The same process will be followed for the hundreds digit. Just to give an idea, if we keep the delay between a digit and another artificially high, this is what we get:
The smaller we keep the delay, the faster the switch between the digits will be:
If the delay is small enough, the human eye won't notice the switch and all digits will appear on at the same time:
Enough with the theory for now: let's display some real values on the digits!
Assembly code Main routine
For this example we are going to use three digits as the image below, which will display the value of the A/D conversion from the analog trimmer of Freedom II. The main routine will be very light because it will only wait for the following interrupts to occur:
- A/D conversion interrupt from trimmer
- TMR0 overflow interrupt
The first one intercepts the operation of the trimmer and, if activated, calls the appropriate sub to do the A/D conversion.
The purpose of the second interrupt routine is to decide which digit has to be turned on; when the timer overflows 1 is left shifted in DIGITS register, from bit 0 to bit 2. What happens next is, if for instance DIGITS,0 is set:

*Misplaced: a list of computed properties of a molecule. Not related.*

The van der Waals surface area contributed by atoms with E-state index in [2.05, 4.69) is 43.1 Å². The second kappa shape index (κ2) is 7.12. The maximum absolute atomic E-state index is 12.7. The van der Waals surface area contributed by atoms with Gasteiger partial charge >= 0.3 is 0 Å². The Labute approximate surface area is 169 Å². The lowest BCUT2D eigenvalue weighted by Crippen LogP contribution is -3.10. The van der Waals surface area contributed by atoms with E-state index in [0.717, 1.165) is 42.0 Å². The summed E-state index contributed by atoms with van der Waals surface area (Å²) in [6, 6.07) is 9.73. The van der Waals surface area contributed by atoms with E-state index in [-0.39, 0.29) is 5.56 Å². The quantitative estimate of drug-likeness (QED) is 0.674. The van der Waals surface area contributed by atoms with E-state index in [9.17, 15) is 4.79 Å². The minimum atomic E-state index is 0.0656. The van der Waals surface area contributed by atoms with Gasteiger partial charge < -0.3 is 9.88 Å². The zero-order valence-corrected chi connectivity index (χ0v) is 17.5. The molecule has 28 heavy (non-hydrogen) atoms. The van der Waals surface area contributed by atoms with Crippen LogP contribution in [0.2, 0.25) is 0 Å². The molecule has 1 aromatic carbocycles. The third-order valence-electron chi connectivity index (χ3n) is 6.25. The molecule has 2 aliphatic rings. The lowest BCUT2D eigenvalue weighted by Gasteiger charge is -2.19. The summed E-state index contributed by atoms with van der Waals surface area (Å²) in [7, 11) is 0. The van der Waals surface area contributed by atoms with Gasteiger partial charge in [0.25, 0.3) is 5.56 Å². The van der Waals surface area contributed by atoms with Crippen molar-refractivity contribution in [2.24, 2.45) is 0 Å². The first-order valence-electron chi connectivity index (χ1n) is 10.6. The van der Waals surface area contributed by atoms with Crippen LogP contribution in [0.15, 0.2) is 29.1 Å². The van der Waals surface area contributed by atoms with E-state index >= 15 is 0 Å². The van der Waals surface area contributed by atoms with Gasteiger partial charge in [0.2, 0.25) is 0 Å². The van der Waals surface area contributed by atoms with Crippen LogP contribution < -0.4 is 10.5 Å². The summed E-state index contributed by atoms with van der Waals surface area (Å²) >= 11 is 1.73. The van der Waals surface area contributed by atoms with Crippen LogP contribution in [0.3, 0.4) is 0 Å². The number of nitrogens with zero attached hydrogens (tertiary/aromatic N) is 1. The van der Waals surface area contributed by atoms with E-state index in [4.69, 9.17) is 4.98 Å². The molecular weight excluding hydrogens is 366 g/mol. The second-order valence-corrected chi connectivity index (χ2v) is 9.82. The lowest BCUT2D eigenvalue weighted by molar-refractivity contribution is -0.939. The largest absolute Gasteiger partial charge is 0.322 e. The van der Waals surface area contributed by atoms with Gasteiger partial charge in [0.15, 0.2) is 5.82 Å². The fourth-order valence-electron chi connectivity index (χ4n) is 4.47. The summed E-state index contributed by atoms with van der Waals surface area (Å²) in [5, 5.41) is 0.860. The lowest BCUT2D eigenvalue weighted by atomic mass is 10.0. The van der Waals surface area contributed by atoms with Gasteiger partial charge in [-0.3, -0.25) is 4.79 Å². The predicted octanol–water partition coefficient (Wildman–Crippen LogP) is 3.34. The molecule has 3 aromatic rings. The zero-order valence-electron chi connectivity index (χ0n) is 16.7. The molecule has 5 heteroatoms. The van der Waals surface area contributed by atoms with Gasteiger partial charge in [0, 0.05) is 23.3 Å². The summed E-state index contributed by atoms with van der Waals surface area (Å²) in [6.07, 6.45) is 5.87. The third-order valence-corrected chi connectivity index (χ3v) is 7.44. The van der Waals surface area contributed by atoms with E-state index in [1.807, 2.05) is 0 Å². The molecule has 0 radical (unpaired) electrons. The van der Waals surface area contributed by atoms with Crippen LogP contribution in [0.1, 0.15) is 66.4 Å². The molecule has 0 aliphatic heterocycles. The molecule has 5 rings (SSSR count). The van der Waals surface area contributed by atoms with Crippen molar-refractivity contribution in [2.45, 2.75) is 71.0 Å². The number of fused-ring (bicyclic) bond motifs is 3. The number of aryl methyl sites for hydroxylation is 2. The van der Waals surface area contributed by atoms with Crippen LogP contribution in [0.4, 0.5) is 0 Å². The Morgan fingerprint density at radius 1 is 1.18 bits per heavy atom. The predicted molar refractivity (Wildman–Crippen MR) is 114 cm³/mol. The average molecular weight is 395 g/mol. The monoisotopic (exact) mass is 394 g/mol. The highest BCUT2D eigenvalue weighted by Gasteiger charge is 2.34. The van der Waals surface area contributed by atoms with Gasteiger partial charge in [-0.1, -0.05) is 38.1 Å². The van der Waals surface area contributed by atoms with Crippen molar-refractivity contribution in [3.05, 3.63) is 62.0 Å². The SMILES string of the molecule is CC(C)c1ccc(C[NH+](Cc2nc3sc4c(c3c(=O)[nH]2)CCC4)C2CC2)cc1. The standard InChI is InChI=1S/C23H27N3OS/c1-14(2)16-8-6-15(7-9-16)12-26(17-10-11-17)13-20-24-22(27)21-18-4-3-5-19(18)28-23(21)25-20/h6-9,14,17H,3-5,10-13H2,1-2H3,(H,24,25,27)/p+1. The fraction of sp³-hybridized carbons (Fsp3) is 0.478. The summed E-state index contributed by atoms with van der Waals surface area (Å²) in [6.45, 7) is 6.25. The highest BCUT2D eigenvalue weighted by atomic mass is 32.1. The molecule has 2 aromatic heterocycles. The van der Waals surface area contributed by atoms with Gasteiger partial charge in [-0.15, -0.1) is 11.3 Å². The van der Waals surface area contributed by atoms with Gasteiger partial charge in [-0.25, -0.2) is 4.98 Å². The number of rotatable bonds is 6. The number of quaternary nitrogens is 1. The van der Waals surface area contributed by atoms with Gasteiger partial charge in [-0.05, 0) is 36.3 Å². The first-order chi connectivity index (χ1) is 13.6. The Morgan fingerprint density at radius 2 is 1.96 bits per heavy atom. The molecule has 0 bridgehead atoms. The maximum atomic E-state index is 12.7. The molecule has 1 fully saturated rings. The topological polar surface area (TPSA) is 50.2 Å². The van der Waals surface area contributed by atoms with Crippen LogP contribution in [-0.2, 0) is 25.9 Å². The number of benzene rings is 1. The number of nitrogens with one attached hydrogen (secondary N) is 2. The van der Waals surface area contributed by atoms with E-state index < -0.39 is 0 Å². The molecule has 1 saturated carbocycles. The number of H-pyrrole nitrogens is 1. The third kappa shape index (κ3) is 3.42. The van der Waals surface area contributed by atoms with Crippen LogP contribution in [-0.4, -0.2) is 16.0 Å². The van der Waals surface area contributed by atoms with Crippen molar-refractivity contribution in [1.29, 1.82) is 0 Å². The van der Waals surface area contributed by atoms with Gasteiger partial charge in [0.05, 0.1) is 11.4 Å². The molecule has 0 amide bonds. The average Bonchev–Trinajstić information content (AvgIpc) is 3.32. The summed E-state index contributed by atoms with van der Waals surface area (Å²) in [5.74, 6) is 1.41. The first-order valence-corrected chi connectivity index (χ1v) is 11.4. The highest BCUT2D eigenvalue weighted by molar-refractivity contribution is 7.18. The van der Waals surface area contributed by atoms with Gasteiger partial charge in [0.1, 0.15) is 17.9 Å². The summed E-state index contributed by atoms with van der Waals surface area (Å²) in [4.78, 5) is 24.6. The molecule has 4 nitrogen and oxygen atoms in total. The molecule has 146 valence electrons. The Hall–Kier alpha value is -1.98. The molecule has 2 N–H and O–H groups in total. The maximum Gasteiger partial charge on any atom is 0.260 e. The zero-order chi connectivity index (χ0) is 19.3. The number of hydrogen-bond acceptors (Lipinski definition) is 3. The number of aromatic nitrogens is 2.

- only PORTE,0 is set high, which lets pass current to the base of the transistor of the units digit (the rightmost one), in order to activate it
- the value of units is transformed in the proper way to display them, as in the table above
- PORTD is loaded with this value
- only the units digit displays it, the others not being activated by the saturation of the corresponding transistor
As soon as TMR0 overflows, DIGITS file register is shifted left and now DIGITS,1 is set, which sets high PORTE,1 and saturates the tenths digit's transistor; tenth's value is loaded in PORTD and displayed only on the corresponding digit. When TMR0 overflows once more it's the turn of the hundreds to be displayed; the fourth overflow re-sets DIGITS back to bit 0.
Now that the overall behaviour of the program should be clear, let's dig a bit deeper into the assembly code.
From bytes to units, tenths and hundreds
When an A/D conversion occurs, the resulting byte value is passed to the sub Byte2Digits; the purpose of this sub is to split a byte into its units, tenths and hundreds. It first obtains the hundreds: